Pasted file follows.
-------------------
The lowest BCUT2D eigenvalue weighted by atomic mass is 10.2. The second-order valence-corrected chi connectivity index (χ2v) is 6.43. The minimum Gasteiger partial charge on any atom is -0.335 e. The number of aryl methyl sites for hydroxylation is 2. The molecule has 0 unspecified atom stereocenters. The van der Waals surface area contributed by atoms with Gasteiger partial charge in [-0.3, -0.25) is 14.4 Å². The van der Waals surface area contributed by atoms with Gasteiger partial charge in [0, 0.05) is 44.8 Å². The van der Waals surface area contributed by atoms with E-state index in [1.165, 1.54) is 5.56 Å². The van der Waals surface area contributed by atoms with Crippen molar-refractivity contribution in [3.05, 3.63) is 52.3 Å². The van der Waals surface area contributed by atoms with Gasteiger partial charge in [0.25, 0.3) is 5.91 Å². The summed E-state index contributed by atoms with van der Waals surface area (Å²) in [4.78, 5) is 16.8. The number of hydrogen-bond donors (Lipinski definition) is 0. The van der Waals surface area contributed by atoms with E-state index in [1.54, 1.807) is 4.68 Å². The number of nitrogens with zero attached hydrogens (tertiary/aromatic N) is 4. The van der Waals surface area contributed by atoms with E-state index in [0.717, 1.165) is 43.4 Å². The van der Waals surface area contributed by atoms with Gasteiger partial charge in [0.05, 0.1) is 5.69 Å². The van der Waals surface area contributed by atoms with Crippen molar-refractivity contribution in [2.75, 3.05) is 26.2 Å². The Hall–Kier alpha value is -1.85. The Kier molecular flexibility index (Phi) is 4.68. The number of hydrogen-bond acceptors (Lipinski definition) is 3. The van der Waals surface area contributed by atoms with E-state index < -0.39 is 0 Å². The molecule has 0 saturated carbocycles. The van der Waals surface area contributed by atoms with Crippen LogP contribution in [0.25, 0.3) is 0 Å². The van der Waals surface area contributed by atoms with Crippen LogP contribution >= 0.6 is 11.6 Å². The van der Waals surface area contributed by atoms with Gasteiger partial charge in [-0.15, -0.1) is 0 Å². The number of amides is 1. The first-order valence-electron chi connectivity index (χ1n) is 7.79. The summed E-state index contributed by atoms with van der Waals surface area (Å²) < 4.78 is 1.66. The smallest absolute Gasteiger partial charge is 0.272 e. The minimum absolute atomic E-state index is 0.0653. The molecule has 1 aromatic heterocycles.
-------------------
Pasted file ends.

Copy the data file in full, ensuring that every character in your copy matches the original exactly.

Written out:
The lowest BCUT2D eigenvalue weighted by atomic mass is 10.2. The second-order valence-corrected chi connectivity index (χ2v) is 6.43. The minimum Gasteiger partial charge on any atom is -0.335 e. The number of aryl methyl sites for hydroxylation is 2. The molecule has 0 unspecified atom stereocenters. The van der Waals surface area contributed by atoms with Gasteiger partial charge in [-0.3, -0.25) is 14.4 Å². The van der Waals surface area contributed by atoms with Gasteiger partial charge in [0, 0.05) is 44.8 Å². The van der Waals surface area contributed by atoms with E-state index in [1.165, 1.54) is 5.56 Å². The van der Waals surface area contributed by atoms with Crippen molar-refractivity contribution in [3.05, 3.63) is 52.3 Å². The van der Waals surface area contributed by atoms with Gasteiger partial charge in [0.25, 0.3) is 5.91 Å². The summed E-state index contributed by atoms with van der Waals surface area (Å²) in [4.78, 5) is 16.8. The number of hydrogen-bond donors (Lipinski definition) is 0. The van der Waals surface area contributed by atoms with E-state index in [1.54, 1.807) is 4.68 Å². The number of nitrogens with zero attached hydrogens (tertiary/aromatic N) is 4. The van der Waals surface area contributed by atoms with E-state index in [0.717, 1.165) is 43.4 Å². The van der Waals surface area contributed by atoms with Gasteiger partial charge in [0.05, 0.1) is 5.69 Å². The van der Waals surface area contributed by atoms with Crippen molar-refractivity contribution in [2.75, 3.05) is 26.2 Å². The Hall–Kier alpha value is -1.85. The Kier molecular flexibility index (Phi) is 4.68. The number of hydrogen-bond acceptors (Lipinski definition) is 3. The van der Waals surface area contributed by atoms with E-state index < -0.39 is 0 Å². The molecule has 0 saturated carbocycles. The van der Waals surface area contributed by atoms with Crippen LogP contribution in [0.25, 0.3) is 0 Å². The van der Waals surface area contributed by atoms with Crippen LogP contribution >= 0.6 is 11.6 Å². The van der Waals surface area contributed by atoms with Gasteiger partial charge in [-0.15, -0.1) is 0 Å². The number of amides is 1. The first-order valence-electron chi connectivity index (χ1n) is 7.79. The summed E-state index contributed by atoms with van der Waals surface area (Å²) < 4.78 is 1.66. The smallest absolute Gasteiger partial charge is 0.272 e. The minimum absolute atomic E-state index is 0.0653. The molecule has 1 aromatic heterocycles.